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Any NFL experience is not going to be a cheap one. That being said, the Cleveland Browns are relatively affordable as compared to most other NFL experiences. In the fan cost indexes, the Browns are among the bottom three in the entire league for cost to the fan. Tickets will range from $25 to $325 and most upper end zone tickets can be had for under $50 a piece. Concessions are average and the parking is not too bad either. This adds up to an experience that is well below the NFL average in terms of cost and not even within earshot of teams like the Cowboys or Patriots which may cost you a couple mortgage payments and a mule.
An extra mark for the Browns live mascot Swagger who joined the team in 2014. Swagger is a Bullmastiff for those dog enthusiasts out there.
An extra mark for the Browns game day staff playing that creepy Halloween theme during third downs on defense. The song is accompanied by a Michael Myers silhouette on the videoboard along with a Browns Pumpkinhead character.
An extra point goes to being the team of the King. Apparently, Elvis Presley was a Cleveland Browns fan as he was friends with Gene Hickerson.
A final extra point goes to doing things differently. The final player introduced during the pregame celebrations is always the signature player for that side of the ball. The Browns have to be the only team in the entire league introducing an offensive lineman out last. Joe Thomas is the final player to enter on offense and he gets a massive ovation.
The fans of the Browns have been through a lot. In some cases they have not done a very good job representing themselves. However, the tides are changing and there is some hope on the horizon. The Browns are putting a better product on the field and they are reaping the rewards of renewed excitement. Any way you slice it, Cleveland remains a football town and one of the best spots you could find to have a great weekend.
Cleveland Browns Stadium sits at the edge of Lake Erie and in the exact same spot as old Cleveland Municipal Stadium once sat before the Browns left town in 1996.
Easily accessible by either the Shoreway, via the RTA rapid transit system, Interstate 90 at the East 9th Street exit, Interstate 77, or Interstate 71; Browns Stadium is an impressive site sitting next to the Great Lakes Science Center and the Rock and Roll Hall of Fame and Museum.
Parking is readily available all around the stadium and prices range around $15-$20 depending on which parking lot you choose. For example, the always popular Muni Lot is the latter price due to its history as being the best place to tailgate prior to the game.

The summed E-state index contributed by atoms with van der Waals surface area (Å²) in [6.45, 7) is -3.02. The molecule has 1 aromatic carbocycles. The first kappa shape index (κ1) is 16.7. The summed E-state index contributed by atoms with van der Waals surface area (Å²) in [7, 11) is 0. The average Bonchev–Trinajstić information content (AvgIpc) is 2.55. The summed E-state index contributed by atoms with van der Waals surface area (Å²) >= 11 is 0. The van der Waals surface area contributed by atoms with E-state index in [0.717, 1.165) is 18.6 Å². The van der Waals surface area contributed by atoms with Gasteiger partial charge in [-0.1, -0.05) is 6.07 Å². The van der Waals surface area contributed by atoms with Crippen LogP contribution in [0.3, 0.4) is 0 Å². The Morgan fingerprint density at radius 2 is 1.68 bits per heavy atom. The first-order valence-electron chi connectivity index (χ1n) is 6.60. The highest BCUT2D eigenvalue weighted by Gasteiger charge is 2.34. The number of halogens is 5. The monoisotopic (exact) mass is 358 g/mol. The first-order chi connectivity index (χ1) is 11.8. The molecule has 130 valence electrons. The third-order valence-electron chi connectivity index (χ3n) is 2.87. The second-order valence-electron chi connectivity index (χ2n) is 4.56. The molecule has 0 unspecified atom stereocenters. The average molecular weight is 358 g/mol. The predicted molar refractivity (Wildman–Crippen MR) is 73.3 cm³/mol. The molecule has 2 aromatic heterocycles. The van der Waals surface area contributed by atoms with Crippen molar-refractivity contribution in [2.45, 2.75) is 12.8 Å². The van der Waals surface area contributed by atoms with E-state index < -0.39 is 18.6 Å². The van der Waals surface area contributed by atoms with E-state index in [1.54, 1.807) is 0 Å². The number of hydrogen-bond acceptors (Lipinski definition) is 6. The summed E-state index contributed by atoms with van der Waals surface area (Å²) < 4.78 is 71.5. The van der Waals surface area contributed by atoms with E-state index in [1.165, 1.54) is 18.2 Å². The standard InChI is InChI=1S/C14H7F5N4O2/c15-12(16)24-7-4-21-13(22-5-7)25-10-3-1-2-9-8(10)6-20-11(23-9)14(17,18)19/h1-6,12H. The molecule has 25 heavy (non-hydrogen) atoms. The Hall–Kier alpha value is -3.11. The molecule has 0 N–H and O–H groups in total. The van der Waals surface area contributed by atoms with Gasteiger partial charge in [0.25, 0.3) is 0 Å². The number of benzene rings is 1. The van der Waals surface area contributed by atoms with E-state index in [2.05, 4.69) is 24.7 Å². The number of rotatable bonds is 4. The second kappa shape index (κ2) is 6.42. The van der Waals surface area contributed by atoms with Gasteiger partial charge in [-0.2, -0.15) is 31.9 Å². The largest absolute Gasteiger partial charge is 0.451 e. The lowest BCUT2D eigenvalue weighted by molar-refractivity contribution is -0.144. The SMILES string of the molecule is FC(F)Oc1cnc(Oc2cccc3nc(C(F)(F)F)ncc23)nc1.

Once in the stadium, a fan quickly notices the immense and large, open-air feel of the stadium. While many in the past have complained that the seats are not close enough to the field, the sheer size of the NFL's ninth largest stadium is a site to behold in itself.
There really is no bad seat in Browns Stadium and there are no obstructions to a fan's view as there once was in old Municipal Stadium, with its infamous lower deck pillars (sat behind one as a child in the early 80s).
Outside of the stadium there are plenty of bars and dining options. A plethora of bars are within walking distance in the Warehouse District on West Sixth Street. Fans can either drink to a Browns victory or drink their depression away depending on the results of the game.
Inside Browns Stadium, a pleasant surprise can be found with the restaurant Legends, which is available to all in attendance and once it gets really cold out over Lake Erie, it is a great place to warm up too.
The one thing those who attend Browns games at the stadium need to watch out for is the obnoxious and excessive swearing during games. Understandably, many Browns fans are angry with these new rules in place to make games more family-friendly, but keep your four-letter words in the Muni Lot during pre- and post-game tailgating otherwise the Cleveland Police will be quick to escort you out of the stadium without refund.
In the Browns' 2010 home opener against the Kansas City Chiefs, there were a reported 16 fans escorted out of the stadium for misbehaving and excessive bad language. You have been warned.
Arriving at Cleveland Browns Stadium (CBS) is as convenient as possible for Northeast Ohioans and visitors alike. Sitting on the lake between W. 3rd and E. 9th streets, the stadium is accessible via Greater Cleveland's RTA rail-train with a stop directly in front of the southwest ticket gate. Fans from both east and west suburbs of Cleveland can utilize this worry-free mode of transportation by purchasing an all-day pass for $5, ideal for when traveling alone to the game.